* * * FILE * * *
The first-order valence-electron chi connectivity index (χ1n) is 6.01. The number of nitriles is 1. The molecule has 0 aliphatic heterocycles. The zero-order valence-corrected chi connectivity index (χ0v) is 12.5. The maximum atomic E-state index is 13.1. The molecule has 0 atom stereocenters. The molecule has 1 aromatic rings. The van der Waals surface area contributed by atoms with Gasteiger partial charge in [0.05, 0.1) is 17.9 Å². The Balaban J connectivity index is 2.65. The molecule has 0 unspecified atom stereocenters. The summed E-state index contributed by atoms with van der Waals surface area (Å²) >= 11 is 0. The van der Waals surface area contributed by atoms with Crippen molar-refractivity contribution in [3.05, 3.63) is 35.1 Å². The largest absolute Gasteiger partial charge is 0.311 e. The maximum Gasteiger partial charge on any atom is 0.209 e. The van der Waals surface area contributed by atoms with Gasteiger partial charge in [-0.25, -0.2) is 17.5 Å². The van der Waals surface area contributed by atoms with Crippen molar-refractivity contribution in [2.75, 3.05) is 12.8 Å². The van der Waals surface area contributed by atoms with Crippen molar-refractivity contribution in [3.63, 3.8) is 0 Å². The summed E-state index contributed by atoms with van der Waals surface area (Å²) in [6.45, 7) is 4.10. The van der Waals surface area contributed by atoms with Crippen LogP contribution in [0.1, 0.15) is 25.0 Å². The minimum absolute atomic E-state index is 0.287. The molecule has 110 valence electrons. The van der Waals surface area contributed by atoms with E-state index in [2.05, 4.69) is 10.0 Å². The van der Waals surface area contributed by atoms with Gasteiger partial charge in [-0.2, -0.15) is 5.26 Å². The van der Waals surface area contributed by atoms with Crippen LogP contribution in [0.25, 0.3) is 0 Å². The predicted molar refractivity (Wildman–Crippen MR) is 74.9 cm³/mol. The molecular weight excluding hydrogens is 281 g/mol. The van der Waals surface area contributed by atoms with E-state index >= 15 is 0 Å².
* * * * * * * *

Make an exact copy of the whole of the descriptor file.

The first-order valence-electron chi connectivity index (χ1n) is 6.01. The number of nitriles is 1. The molecule has 0 aliphatic heterocycles. The zero-order valence-corrected chi connectivity index (χ0v) is 12.5. The maximum atomic E-state index is 13.1. The molecule has 0 atom stereocenters. The molecule has 1 aromatic rings. The van der Waals surface area contributed by atoms with Gasteiger partial charge in [0.05, 0.1) is 17.9 Å². The Balaban J connectivity index is 2.65. The molecule has 0 unspecified atom stereocenters. The summed E-state index contributed by atoms with van der Waals surface area (Å²) >= 11 is 0. The van der Waals surface area contributed by atoms with Crippen molar-refractivity contribution in [3.05, 3.63) is 35.1 Å². The largest absolute Gasteiger partial charge is 0.311 e. The maximum Gasteiger partial charge on any atom is 0.209 e. The van der Waals surface area contributed by atoms with Gasteiger partial charge in [-0.25, -0.2) is 17.5 Å². The van der Waals surface area contributed by atoms with Crippen molar-refractivity contribution in [2.75, 3.05) is 12.8 Å². The van der Waals surface area contributed by atoms with Crippen molar-refractivity contribution in [3.63, 3.8) is 0 Å². The summed E-state index contributed by atoms with van der Waals surface area (Å²) in [6.45, 7) is 4.10. The van der Waals surface area contributed by atoms with Crippen LogP contribution in [0.1, 0.15) is 25.0 Å². The minimum absolute atomic E-state index is 0.287. The molecule has 110 valence electrons. The van der Waals surface area contributed by atoms with E-state index in [2.05, 4.69) is 10.0 Å². The van der Waals surface area contributed by atoms with Gasteiger partial charge in [-0.2, -0.15) is 5.26 Å². The van der Waals surface area contributed by atoms with Crippen LogP contribution in [0.25, 0.3) is 0 Å². The predicted molar refractivity (Wildman–Crippen MR) is 74.9 cm³/mol. The molecular weight excluding hydrogens is 281 g/mol. The van der Waals surface area contributed by atoms with E-state index >= 15 is 0 Å².